Case 3. DGT283327

The parents of this male proband were first cousins. He was, initially referred for DD at the age of 18 months. Family history was negative. He was born at full-term by Caesarean section after an uneventful pregnancy, with normal auxometric parameters. After birth, he received oxygen supplementation for mild respiratory distress (APGAR score 7/9). Cardiac ultrasound disclosed a modest ventricular septal defect that spontaneously resolved in a few months. Bilateral cryptorchidism and a metopic ridge with OFC at the 25th centile were also reported. Brain MRI detected a corpus callosum hypoplasia and several high-intensity lesions in the bilateral periventricular white matter T2-weighted imaging, due to perinatal hypoxia.

Methylation test for Prader-Willi syndrome and metabolic workup was normal. The patient was re-evaluated at 5 yrs during hospitalization for generalized seizures that occurred with fever. ElectroEncephaloGraphy (EEG) showed multifocal epileptic activities, and the patient was under valproic-acid therapy. He had a normal OFC (50 cm- 25th centile), dolico-trigonocephaly, thick eyebrows, mild synophrys, mid-face hypoplasia, retrognathia, and flat feet (Figure 3B). He started walking independently at the age of 4.5 yrs, but never developed any language skill. His younger brother presenting a similar phenotype (developmental delay, dolico-trigonocephaly, synophris, Figure 3C).

Patient postnatal karyotyping, performed on blood was reported as normal (46,XY) (GTG-banding images were not available). The subsequent array-CGH analysis on the DNA extracted from proband whole blood showed three rearrangements: an 18 Mb duplication at 4q34.1q35.2, a 12.6 Mb deletion at 9p24.3p23 and a 742 kb duplication at 14q21.1 (Figure 1A, Tables 1 and 2). The latter encompassed a gene desert region.

FISH analysis on the parents, using probes for the subtelomeric regions of the long arms of chromosome 4 and 9 revealed a reciprocal balanced translocation in the mother (Figure 2). The balanced rearrangement in the mother was not evident upon GTG-banding analysis (Figure 1A, right).

Case 4. DGT283328

The patient was the second son of unrelated parents. Family history was negative for ID/DD and/or MCA, and the pregnancy was uneventful. A low weight, left palpebral ptosis, hypospadias, and bilateral cryptorchidism were noted at birth. Further investigations disclosed right chorioretinal coloboma, bilateral mixed hearing loss, one sacral hemivertebra and bilateral bladder-ureteric reflux associated with right kidney dysplasia. The patient presented intermittent hypocalcaemia due to congenital hyperparathyroidism. A tethered spinal cord was diagnosed and surgically corrected at the age of 4 yrs. The patient was referred for genetic evaluation at the age of 13 yrs, during hospitalization for seizures. Brain MRI detected left hippocampus hypoplasia. He displayed profound intellectual disability (he was not able to walk unsupported and language was absent) and microcephaly; moreover he showed striking dysmorphisms, including bristly hair, left palpebral ptosis, broad nasal root, and a small ears (Figure 3D).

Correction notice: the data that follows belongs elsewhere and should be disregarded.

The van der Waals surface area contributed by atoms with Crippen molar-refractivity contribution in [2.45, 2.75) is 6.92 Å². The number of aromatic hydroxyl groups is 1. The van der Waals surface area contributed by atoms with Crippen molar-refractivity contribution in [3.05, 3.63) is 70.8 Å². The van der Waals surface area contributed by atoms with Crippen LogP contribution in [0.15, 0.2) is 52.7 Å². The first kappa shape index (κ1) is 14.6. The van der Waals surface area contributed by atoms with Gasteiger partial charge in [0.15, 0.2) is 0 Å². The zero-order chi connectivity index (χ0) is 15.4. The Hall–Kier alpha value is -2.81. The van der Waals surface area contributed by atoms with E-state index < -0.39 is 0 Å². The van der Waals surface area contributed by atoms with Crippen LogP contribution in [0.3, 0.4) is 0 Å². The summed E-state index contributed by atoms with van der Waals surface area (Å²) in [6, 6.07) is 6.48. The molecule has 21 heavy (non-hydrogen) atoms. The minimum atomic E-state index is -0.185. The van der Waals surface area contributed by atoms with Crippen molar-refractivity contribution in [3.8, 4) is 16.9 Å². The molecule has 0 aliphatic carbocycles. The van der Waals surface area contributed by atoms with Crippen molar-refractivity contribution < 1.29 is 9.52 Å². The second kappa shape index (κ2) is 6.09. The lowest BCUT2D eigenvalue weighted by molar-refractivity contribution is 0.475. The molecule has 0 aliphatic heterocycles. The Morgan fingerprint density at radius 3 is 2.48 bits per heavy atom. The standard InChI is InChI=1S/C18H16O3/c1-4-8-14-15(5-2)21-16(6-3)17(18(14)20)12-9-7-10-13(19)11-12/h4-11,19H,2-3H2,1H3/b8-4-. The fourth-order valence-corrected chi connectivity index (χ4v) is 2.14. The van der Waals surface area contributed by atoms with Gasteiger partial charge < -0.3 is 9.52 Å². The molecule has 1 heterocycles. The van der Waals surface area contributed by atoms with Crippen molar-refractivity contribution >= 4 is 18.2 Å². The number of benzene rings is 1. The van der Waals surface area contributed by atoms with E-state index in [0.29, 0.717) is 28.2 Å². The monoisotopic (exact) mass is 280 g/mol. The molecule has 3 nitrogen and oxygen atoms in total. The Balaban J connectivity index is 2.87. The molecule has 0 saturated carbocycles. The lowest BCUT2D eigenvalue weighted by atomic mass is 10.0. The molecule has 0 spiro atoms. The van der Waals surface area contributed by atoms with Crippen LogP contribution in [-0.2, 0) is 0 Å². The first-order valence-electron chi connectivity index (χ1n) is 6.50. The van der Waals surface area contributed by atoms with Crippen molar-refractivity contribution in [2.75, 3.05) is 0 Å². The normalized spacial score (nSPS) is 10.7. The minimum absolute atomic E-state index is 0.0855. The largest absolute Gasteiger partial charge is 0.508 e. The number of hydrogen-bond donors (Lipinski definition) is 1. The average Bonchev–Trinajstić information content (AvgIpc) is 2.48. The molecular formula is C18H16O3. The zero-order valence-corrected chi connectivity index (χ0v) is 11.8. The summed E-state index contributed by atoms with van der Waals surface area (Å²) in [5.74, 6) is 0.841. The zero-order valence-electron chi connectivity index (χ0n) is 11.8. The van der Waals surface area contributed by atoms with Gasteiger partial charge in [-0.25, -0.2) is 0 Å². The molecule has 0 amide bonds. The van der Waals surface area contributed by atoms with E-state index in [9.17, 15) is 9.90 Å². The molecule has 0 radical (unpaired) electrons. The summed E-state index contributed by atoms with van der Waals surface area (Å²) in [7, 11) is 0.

Patient postnatal karyotyping, performed on blood, was reported as normal (46,XY) (GTG-banding images were not available). The subsequent array-CGH analysis on the DNA extracted from proband whole blood showed a 12 Mb deletion at 10p15.3p13 and a 12.2 Mb duplication at 12q24.31q24.33 (Figure 1A, Tables 1 and 2). FISH analysis on the parents confirmed the presence of a derivative chromosome between chromosomes 10 and 12, with a balanced translocation inherited from the father (Figure 2). The balanced rearrangement in the father was not evident at GTG-banding analysis (Figure 1A, right).

Case 5. DGT283329

A pregnant woman was referred for very low levels of maternal serum PAPP-A, and multiple miscarriages. Pregnancy was interrupted at 21 weeks of gestation for severe Intrauterine Growth Restriction (IUGR) (<5th centile) and multiple developmental defects. Postmortem pathologic evaluation confirmed IUGR, and revealed midline fused eyebrows, marked hypognathia, nucal edema, short limbs, thymus hypoplasia, ventricular septal defect, and pulmonary and cerebellar hypoplasia. A diagnosis of Cornelia de Lange syndrome was suggested.

Prenatal karyotyping on amniocytes (46,XY) (Figure 1A, right), molecular analysis of NIPBL and SMC1, hypomethylation H19 and uniparental disomy of chromosome 7 were normal.

Array-CGH analysis performed on DNA extracted from autoptical fetal tissue showed a 13 Mb duplication at 3q27.1q29 and a 11.5 Mb deletion at 15q26.1q26.3 (Figure 1A, Tables 1 and 2). FISH analysis on the parents revealed a balanced translocation inherited from the father (Figure 2).